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QLD Firefighting Foam Ban Blindsides Industry

Posted on : Friday, 8 July 2016

Today the Queensland Minister for Environment and Heritage Protection and Minister for National Parks and the Great Barrier Reef, the Honourable Steven Miles has announced that Queensland will ban the use of all fire fighting foams containing PFOS and PFOA.


This policy will "require that any existing stocks of foams containing PFOS and PFOA are withdrawn from service at commercial and industrial premises, and similar products phased out and replaced, as soon as practicable with more sustainable alternatives."


As the peak national body for the fire protection industry, Fire Protection Association Australia (FPA Australia) has major concerns both with the lack of consultation and process for implementation of this policy.


We have supported improvements around the selection and use of firefighting foams in Australia and called for the immediate banning of foams containing PFOS.  FPA Australia has also urged manufacturers to reduce and eliminate the production of long chain fluorinated foams containing PFOA in accordance with the US EPA PFOA Stewardship Program. However, significant issues exist surrounding the rollout of the ban that has been announced today.


FPA Australia is deeply concerned by the Queensland Government view that potential environmental impacts alone should determine foam selection and use.  In addition, the Association has real concerns about the lack of transitional mechanisms for existing users of now banned foams to move to the fluorine free alternatives.


The Association believes that these legitimate issues have not been considered and, in the rush to take action on environmental concerns, the government has blindsided both producers and end users of these products in Australia. The Queensland Government has not engaged in any broad industry consultation to understand and balance the factors required to develop an informed policy position.


The Association has consistently advocated that all firefighting foams will have an environmental effect and that in addition to environmental impact; the selection and use of fire fighting foams should not discount the critically important factors of:


(a)         Firefighting performance

(b)         Life safety

(c)         Physical properties and suitability for use on known hazards

(d)         Compatibility with system design and approvals


Matthew Wright, Chief Technical Officer / Deputy CEO of FPA Australia said the ban was a simplistic response to a complex issue and potentially dangerous.


"Environmental impacts must be a key consideration in the selection and use of firefighting foams, but this policy naively ignores the new generation of  short chain ≤C6 fluorinated foams which are non-toxic and non bioaccumulative and simply draws an unrealistic line between fluorine free and fluorinated foams as the deciding factor for selection," he said.


"Manufacturers of fluorine free and new generation of short chain ≤C6 fluorinated foam are members of our Association and have been committed to developing new foam solutions to transition away from traditional long chain fluorinated foams containing PFOS and PFOA for the express reason of improving environmental performance, but without compromising firefighting effectiveness and life safety."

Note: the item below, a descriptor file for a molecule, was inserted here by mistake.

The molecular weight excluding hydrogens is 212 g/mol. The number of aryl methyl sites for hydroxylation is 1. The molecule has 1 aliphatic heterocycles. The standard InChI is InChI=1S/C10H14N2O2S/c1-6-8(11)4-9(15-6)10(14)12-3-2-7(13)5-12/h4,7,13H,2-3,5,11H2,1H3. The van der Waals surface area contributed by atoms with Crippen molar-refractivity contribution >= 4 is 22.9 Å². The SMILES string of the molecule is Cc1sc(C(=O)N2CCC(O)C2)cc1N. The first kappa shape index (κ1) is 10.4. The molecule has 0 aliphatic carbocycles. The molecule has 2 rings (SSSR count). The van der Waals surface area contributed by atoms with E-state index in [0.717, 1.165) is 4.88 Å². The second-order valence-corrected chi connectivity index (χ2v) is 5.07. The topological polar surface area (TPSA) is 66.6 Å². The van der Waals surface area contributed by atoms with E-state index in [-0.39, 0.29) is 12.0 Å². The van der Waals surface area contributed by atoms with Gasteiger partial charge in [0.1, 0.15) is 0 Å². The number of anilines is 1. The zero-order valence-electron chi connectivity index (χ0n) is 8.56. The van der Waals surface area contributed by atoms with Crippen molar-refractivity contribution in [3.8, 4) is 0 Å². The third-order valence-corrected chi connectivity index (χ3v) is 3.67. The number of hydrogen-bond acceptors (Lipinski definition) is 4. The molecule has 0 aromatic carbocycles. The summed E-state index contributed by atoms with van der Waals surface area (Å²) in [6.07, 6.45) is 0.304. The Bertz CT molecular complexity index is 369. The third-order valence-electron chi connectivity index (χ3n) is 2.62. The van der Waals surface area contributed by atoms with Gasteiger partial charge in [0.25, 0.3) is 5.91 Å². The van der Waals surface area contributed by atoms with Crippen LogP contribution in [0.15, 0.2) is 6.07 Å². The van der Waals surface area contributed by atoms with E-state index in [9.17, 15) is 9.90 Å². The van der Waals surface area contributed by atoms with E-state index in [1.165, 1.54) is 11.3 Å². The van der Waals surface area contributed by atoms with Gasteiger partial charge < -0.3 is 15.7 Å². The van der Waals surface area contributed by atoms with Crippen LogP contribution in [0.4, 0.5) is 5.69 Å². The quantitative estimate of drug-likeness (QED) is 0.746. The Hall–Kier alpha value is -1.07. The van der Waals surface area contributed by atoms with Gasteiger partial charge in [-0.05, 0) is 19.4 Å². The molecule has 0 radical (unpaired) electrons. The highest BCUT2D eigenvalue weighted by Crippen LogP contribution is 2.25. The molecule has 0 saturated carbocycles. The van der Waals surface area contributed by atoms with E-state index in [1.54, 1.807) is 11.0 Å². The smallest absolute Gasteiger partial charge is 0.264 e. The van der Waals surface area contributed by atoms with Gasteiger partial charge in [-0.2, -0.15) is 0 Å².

"If a foam is not effective for the hazard, the environmental impact will be magnified by the persistence and potential escalation of the fire event itself, damaging smoke, and potentially carcinogenic products and runoff regardless of whether the foam is fluorine free or not." 


It is clear that the use of Persistent Organic Pollutants (POP's) as identified by the UN Stockholm Convention are damaging to our environment and therefore their use should be restricted.  FPA Australia contends that such restrictions must be risk based and holistically consider all risk factors. 


FPA Australia has seen no evidence that the Queensland Government has appropriately considered such factors holistically including firefighting performance, life safety, suitability for hazards, compatibility with existing systems and the financial impact of change for end users together with environmental risk.  We have seen no Net Environmental Benefit Analysis supporting this position.


The Association is now calling on the Queensland government to suspend implementation of this policy and work with industry to develop appropriate and cost effective transitional arrangements for suppliers and end users as we have suggested from the outset.


In addition, we call on all governments considering these issues to participate in transparent and collaborative engagement with industry to ensure that all effective, compatible and environmentally sensitive foams available in the marketplace including fluorine free and new generation short chain ≤C6 fluorinated foams, can be used to better protect life, property and the environment. 


To read the Queensland Government media release click here

To read the FPA Australia Information Bulletin click here


Media Enquiries: Joseph Keller - 0419 173 485 

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